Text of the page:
UNICEF

Winter 2015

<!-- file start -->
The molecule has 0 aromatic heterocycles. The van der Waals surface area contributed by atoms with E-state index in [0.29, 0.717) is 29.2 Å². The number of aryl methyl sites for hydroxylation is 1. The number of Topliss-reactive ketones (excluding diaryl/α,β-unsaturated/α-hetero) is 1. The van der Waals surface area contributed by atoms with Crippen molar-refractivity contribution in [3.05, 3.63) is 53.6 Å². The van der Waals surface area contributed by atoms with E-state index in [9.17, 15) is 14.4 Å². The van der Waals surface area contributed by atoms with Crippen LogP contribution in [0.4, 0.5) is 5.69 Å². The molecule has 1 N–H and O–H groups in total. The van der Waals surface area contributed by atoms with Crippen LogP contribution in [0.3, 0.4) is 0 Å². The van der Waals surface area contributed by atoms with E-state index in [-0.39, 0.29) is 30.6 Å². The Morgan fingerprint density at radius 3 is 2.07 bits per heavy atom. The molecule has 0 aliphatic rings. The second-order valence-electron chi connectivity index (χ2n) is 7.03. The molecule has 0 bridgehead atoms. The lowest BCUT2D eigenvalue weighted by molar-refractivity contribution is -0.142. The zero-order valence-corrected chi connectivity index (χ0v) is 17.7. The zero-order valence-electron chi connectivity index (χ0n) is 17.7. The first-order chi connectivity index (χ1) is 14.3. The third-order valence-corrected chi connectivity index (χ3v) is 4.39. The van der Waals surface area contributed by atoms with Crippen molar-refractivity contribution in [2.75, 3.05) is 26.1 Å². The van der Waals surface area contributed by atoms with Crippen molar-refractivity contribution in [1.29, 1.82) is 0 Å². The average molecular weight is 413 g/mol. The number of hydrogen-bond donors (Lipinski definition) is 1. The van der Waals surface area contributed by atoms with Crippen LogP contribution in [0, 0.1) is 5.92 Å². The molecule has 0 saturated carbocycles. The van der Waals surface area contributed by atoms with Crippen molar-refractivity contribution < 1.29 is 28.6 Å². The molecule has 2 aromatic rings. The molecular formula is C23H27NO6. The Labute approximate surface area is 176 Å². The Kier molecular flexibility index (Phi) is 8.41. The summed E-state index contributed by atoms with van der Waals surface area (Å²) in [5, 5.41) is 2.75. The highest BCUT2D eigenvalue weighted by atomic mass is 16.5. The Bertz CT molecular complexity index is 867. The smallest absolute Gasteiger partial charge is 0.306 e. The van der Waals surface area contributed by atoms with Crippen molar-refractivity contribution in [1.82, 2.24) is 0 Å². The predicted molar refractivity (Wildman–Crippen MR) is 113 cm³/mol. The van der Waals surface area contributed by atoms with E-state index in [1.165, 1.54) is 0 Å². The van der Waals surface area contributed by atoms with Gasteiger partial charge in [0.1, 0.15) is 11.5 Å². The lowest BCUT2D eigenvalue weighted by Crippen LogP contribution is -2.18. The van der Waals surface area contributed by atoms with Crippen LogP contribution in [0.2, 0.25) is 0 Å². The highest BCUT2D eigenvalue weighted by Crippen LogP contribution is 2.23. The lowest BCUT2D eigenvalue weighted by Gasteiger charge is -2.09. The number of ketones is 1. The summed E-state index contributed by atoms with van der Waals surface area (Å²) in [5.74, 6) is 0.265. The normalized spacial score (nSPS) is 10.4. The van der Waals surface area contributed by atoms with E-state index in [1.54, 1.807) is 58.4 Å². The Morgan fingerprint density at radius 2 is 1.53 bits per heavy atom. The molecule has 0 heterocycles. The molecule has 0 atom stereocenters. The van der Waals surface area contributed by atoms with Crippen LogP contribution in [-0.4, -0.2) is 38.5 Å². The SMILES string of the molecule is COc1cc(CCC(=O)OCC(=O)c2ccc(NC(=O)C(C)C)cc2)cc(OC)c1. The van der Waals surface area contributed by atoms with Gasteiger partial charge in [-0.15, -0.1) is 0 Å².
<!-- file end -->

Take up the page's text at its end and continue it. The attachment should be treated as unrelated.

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aile, the 6-year-old girl pictured above, is part of an innovative approach to improving child health in Ethiopia. Haile lives just outside Addis Ababa, Ethiopia's capital city, in a model household community with her parents and younger sister. Model homes are households that adhere to good health habits. A family must meet a list of criteria developed by UNICEF and local health workers, such as washing with soap, using separate latrines, segregating livestock from the family's living quarters, and separating the kitchen and cooking fire from the family's sleeping quarters. Once a family meets these benchmarks, they officially gain model household status and are awarded a certificate, a real point of pride for many families. Moving the Needle Haile's family represents UNICEF's efforts to promote health initiatives within Ethiopia. The country is gaining a reputation as a development leader on the African continent as it invests in health care and education. Yet in the past year, Ethiopia has seen its health systems taxed as more than 190,000 refugees have crossed into the Gambella region as they flee violence erupting in South Sudan. More than 90 percent of these refugees are women and children. UNICEF's field workers are passionately committed to helping the most at-risk children in Ethiopia. Upon arriving in the country, children receive their first doses of polio and measles vaccines to protect them and develop immunity within the refugee community. LEGACY P L A N N I N G F O R T O D A Y A N D T O M O R R O W : : W I N T E R 2 0 1 5 Modeling Health UNICEF Is Improving Health Care in Ethiopia © UNICEF/JIRO OSE H Inside: Extend Your Impact PAGE 2 Put Children First PAGE 4 Continued on Page 3 Haile, a 6-year-old Ethiopian girl, sits with Barron Segar, senior vice president of development for the U.S. Fund for UNICEF, and shows him how she and her family maintain good health habits in their home.

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